The minister responsible for the Canadian International Development Agency (CIDA) has resigned from both Stephen Harper‘s cabinet and her elected position as Conservative MP for the Ontario riding of Durham. The controversy-plagued Oda announced her resignation this morning without giving a clear explanation.
No doubt, the resignation is a bitter pre-emptive strike against Harper’s imminent cabinet reshuffle. She was a strong candidate for the boot. Since 2007, Oda has hopped from one public firestorm to another, especially over her spending habits. And for her politicization of CIDA funding decisions.
While attending an international donors’ conference in London last year, Oda switched from her original $287-a-night reservation at the posh Grange St. Paul’s Hotel, to a $665-a-night one at the more luxurious Savoy. According to the Toronto Star: “She also expensed a $16 glass of orange juice and nearly $3,000 to be driven around the city in a luxury car.”
This is a Canadian minister who was responsible for delivering humanitarian aid to the dying and starving in the world’s poorest countries through CIDA.
In 2008, Oda cut funding to KAIROS, a long-established faith-based foreign aid agency that works to promote for ecological justice and human rights around the world. The Conservatives accused KAIROS and other justice-oriented Canadian organization of hostility towards Israeli policies in the occupied Palestinian territories. In early 2011 she admitted to altering a CIDA memo that effectively overturned funding approval for the organization and was forced to apologize to the House of Commons.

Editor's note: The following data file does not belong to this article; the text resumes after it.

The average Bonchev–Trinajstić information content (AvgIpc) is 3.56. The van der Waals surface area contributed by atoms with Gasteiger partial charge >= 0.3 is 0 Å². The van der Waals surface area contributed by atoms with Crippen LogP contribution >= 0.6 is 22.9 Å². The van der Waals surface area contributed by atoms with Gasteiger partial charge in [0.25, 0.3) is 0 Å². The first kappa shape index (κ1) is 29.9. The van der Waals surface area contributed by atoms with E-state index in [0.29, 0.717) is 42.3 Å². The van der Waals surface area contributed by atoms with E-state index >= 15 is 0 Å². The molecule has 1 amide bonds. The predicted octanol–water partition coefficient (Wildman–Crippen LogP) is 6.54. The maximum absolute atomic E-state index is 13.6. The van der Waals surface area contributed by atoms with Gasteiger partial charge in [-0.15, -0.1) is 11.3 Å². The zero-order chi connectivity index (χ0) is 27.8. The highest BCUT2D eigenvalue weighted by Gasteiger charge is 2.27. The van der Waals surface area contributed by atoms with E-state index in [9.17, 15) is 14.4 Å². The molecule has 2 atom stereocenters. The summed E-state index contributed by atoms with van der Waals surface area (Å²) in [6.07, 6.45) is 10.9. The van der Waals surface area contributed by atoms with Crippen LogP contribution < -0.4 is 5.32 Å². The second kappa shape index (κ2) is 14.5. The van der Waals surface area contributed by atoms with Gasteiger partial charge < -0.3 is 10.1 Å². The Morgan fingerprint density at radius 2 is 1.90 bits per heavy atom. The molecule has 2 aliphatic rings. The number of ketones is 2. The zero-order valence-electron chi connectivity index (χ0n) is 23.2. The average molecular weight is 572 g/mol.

According the CBC News, “there have been other cases that have prompted her critics to call her incompetent:
- Oda was also criticized for her handling of the government’s maternal health initiative stemming from the 2010 G8 summit hosted by Canada. There was confusion for months over whether abortion services would be funded and then controversy when the government confirmed they would not.
- In 2006, Oda used limousines to drive her to and from the Juno Awards ceremony in Halifax, racking up $5,475 in bills. When the expenses were criticized in the House of Commons, she said she had reimbursed taxpayers for $2,200 of the bill.
- AIn 2007, Oda billed taxpayers more than $1,200 for another limousine ride that took her to both a government event and a party activity. The NDP cried foul when those expenses were not spelled out in the government’s public disclosures.”